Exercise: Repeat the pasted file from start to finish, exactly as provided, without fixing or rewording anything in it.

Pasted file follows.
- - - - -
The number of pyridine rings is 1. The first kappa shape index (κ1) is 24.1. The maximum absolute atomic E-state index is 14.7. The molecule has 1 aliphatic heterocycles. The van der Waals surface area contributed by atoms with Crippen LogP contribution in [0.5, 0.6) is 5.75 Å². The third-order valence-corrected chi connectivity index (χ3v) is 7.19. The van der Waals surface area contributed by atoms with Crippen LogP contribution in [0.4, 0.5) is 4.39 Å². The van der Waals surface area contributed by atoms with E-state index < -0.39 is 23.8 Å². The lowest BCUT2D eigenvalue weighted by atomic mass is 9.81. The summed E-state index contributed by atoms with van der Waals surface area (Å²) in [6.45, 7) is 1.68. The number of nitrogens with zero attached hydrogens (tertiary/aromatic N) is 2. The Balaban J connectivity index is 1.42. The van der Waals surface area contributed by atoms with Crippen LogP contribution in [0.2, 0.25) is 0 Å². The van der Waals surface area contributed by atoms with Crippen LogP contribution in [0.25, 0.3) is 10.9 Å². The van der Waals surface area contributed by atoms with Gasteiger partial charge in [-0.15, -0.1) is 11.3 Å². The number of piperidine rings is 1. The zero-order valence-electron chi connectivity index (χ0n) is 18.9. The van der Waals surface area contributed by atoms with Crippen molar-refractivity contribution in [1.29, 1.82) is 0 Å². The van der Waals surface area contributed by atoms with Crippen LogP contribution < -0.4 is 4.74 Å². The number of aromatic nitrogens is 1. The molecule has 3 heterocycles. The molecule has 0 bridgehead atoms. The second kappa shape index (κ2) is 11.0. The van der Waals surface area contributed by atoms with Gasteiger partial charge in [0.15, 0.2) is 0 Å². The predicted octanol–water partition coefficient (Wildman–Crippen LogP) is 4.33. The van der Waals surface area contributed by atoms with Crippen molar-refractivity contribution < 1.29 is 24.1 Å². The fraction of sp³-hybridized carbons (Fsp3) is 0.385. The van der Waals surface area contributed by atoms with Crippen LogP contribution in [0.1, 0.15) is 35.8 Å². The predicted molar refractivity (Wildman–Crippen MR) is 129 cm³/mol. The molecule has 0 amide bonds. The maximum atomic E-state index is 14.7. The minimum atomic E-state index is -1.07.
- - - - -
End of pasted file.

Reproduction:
The number of pyridine rings is 1. The first kappa shape index (κ1) is 24.1. The maximum absolute atomic E-state index is 14.7. The molecule has 1 aliphatic heterocycles. The van der Waals surface area contributed by atoms with Crippen LogP contribution in [0.5, 0.6) is 5.75 Å². The third-order valence-corrected chi connectivity index (χ3v) is 7.19. The van der Waals surface area contributed by atoms with Crippen LogP contribution in [0.4, 0.5) is 4.39 Å². The van der Waals surface area contributed by atoms with E-state index < -0.39 is 23.8 Å². The lowest BCUT2D eigenvalue weighted by atomic mass is 9.81. The summed E-state index contributed by atoms with van der Waals surface area (Å²) in [6.45, 7) is 1.68. The number of nitrogens with zero attached hydrogens (tertiary/aromatic N) is 2. The Balaban J connectivity index is 1.42. The van der Waals surface area contributed by atoms with Crippen LogP contribution in [0.2, 0.25) is 0 Å². The van der Waals surface area contributed by atoms with Crippen LogP contribution in [0.25, 0.3) is 10.9 Å². The van der Waals surface area contributed by atoms with Gasteiger partial charge in [-0.15, -0.1) is 11.3 Å². The number of piperidine rings is 1. The zero-order valence-electron chi connectivity index (χ0n) is 18.9. The van der Waals surface area contributed by atoms with Crippen molar-refractivity contribution in [1.29, 1.82) is 0 Å². The van der Waals surface area contributed by atoms with Crippen LogP contribution < -0.4 is 4.74 Å². The number of aromatic nitrogens is 1. The molecule has 3 heterocycles. The molecule has 0 bridgehead atoms. The second kappa shape index (κ2) is 11.0. The van der Waals surface area contributed by atoms with Gasteiger partial charge in [0.15, 0.2) is 0 Å². The predicted octanol–water partition coefficient (Wildman–Crippen LogP) is 4.33. The van der Waals surface area contributed by atoms with Crippen molar-refractivity contribution < 1.29 is 24.1 Å². The fraction of sp³-hybridized carbons (Fsp3) is 0.385. The van der Waals surface area contributed by atoms with Crippen LogP contribution in [0.1, 0.15) is 35.8 Å². The predicted molar refractivity (Wildman–Crippen MR) is 129 cm³/mol. The molecule has 0 amide bonds. The maximum atomic E-state index is 14.7. The minimum atomic E-state index is -1.07.